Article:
BT, for example, worked to promote good mental health, through a health promotion campaign and raising awareness of the employee assistance programme (EAP). The result was a 30% fall in mental health-related absence.
The change in the absence rate then needs to be translated into a cost saving. Here, employers are measuring the money they are wasting by paying people who aren’t in work. On a very simplistic level, Brown says: “You can measure absence rates and extrapolate the cost. So, for example, if you have 5% absence, you are spending around 5% of your payroll on sickness absence.”
Alternatively, employers can get more sophisticated. Most employers agree a rough cost for each grade of employee, to allow them to work out an approximate overall figure.
This, however, isn’t the only cost of sickness absence. Brown points out: “The indirect costs of sickness absence can double the total.”
It will also impact productivity, for example. This again is simple to measure for some organisations. Call centres and manufacturers will be able to see the amount of value generated by each employee every day, so can calculate what is lost. For other organisations, employers have to resort to softer measures.
Hewitt’s Kenrick, explains: “We agree with an employer what factor we will use for lost productivity, so for each role such as sales, administration or senior management, we will work out an approximate cost of a day’s lost productivity. It would be possible to establish the exact cost for each individual, but it would be a full-time job and it’s not worth the expense.”
The second metric
The second solid metric that organisations can focus on is the cost of insurance premiums, such as PMI and income protection. The idea, Aon’s Bennett explains, is: “If you manage the health of your employees, premiums should fall.”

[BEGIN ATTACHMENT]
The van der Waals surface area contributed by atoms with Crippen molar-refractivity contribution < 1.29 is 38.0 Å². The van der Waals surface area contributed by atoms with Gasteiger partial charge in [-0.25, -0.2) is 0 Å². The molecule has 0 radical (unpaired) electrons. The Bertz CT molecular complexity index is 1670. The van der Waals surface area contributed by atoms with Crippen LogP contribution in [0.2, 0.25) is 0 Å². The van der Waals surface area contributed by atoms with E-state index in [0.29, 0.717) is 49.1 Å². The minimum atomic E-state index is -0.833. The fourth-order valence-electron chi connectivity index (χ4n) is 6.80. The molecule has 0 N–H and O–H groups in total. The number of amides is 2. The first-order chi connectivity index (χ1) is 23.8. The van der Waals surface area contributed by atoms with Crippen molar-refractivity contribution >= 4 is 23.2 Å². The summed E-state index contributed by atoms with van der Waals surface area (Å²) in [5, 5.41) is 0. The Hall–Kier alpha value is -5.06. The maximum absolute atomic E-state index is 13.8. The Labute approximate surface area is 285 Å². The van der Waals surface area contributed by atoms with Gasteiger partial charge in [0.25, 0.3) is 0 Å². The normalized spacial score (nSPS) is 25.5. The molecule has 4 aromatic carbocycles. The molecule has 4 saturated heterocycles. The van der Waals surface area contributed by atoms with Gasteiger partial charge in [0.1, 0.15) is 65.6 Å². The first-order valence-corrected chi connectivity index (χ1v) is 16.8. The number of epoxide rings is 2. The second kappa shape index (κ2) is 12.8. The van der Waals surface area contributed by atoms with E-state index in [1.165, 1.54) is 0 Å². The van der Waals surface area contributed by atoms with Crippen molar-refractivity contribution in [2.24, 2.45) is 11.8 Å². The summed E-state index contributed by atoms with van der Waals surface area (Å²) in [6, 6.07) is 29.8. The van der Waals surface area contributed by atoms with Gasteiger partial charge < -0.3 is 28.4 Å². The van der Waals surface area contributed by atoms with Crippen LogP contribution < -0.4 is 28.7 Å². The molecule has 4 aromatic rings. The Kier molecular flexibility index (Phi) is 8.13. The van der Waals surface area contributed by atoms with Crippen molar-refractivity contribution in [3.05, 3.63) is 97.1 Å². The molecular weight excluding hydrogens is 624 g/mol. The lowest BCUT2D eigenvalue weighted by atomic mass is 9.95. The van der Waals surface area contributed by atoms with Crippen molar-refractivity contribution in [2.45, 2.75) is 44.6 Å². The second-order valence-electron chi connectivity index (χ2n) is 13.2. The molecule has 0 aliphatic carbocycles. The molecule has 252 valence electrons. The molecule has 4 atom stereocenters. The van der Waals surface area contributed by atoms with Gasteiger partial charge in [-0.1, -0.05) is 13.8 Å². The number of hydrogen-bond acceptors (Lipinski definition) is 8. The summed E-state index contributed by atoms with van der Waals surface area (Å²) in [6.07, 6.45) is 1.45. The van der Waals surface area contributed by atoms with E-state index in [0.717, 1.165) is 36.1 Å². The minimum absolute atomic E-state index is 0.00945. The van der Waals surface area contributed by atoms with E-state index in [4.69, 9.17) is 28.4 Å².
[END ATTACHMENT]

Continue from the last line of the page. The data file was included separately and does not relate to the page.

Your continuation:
This is certainly the case for income protection (IP). Simon Curtis, a health and risk consultant with Jardine Lloyd Thompson, points out: “If you can demonstrate a fall in sickness absence, through the provision of PMI and an EAP, you can get a reduction in IP premiums – generally the market is very proactive on that.”
There is a second wave of reduction in IP premiums, when the instances of long-term sickness come down. The idea is that by utilising PMI or by changing employee behaviour as a result of health awareness campaigns, staff are less likely to suffer the kind of conditions that will force them into long-term sick leave. However, this creates difficulties in terms of measurement, as it can take decades to materialise.
The saving on PMI may also be a long time coming. Claire Witz, a consultant at Towers Perrin, explains: “You are not going to see savings on PMI in the short term if you promote it, because you will see a big take-up of things like physiotherapy. The savings will come in the longer term as the health of the workforce improves.”
If an employer uses a healthcare trust to fund private medical treatment for employees, the return is easy to measure, as the employer will get a rebate when the health of employees improves and spending falls. However, this again may take a while to materialise. An initial surge in use of the trust will push up the cost in the short term, and only after three years of falling costs will an employer be rebated from the fund.
None of these savings are impossible to prove, therefore. They simply take longer than most organisations are prepared to wait before concrete figures are forthcoming.
Healthcare consultants get around this by moving away from the specific experiences of the client. They will draw on research. Towers Perrin’s Crossland, points out: “PruHealth has done research in South Africa and has over ten years of data that demonstrates that an improvement in health sees the costs fall.”
Consultants also use statistics collated from their previous experience with other clients. Mercer’s Brown says: “We have a business case modeller. It takes into account sickness absence and income protection premiums, among other things, and we model the potential savings to be made by implementing robust systems. It is based on previous clients’ experiences, so it comes with the caveat that every employer is different.”
The third metric
The third metric employers use is liability and tribunal costs, which will quantify the effect of any poorly managed health issue. If an employer has already faced employee action, this cost can be measured before a programme is introduced and again afterwards. If claims have yet to rear their heads, the hard figures are more elusive. Hurst says you end up measuring: “semi-soft measures such as risk management improvements. If you are working in a compliant manner then you are working better and are less exposed to litigation”. This is less than satisfactory, but Brown says that these figures have also been worked into the business case modeller, so hard data is available.